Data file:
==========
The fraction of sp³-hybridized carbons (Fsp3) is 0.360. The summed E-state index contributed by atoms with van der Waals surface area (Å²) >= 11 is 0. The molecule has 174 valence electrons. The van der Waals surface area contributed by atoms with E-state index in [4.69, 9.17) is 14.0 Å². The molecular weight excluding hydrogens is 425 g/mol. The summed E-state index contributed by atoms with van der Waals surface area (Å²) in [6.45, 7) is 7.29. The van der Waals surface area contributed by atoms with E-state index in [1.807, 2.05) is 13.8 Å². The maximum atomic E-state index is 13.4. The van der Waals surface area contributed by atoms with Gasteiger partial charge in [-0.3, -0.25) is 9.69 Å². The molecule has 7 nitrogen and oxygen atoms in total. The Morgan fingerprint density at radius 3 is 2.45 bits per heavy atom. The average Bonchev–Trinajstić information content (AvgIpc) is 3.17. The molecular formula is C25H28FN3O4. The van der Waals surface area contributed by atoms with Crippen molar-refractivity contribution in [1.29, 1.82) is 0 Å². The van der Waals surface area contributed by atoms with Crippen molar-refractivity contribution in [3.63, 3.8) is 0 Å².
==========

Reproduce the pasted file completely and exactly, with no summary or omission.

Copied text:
The fraction of sp³-hybridized carbons (Fsp3) is 0.360. The summed E-state index contributed by atoms with van der Waals surface area (Å²) >= 11 is 0. The molecule has 174 valence electrons. The van der Waals surface area contributed by atoms with E-state index in [4.69, 9.17) is 14.0 Å². The molecular weight excluding hydrogens is 425 g/mol. The summed E-state index contributed by atoms with van der Waals surface area (Å²) in [6.45, 7) is 7.29. The van der Waals surface area contributed by atoms with E-state index in [1.807, 2.05) is 13.8 Å². The maximum atomic E-state index is 13.4. The van der Waals surface area contributed by atoms with Gasteiger partial charge in [-0.3, -0.25) is 9.69 Å². The molecule has 7 nitrogen and oxygen atoms in total. The Morgan fingerprint density at radius 3 is 2.45 bits per heavy atom. The average Bonchev–Trinajstić information content (AvgIpc) is 3.17. The molecular formula is C25H28FN3O4. The van der Waals surface area contributed by atoms with Crippen molar-refractivity contribution in [1.29, 1.82) is 0 Å². The van der Waals surface area contributed by atoms with Crippen molar-refractivity contribution in [3.63, 3.8) is 0 Å².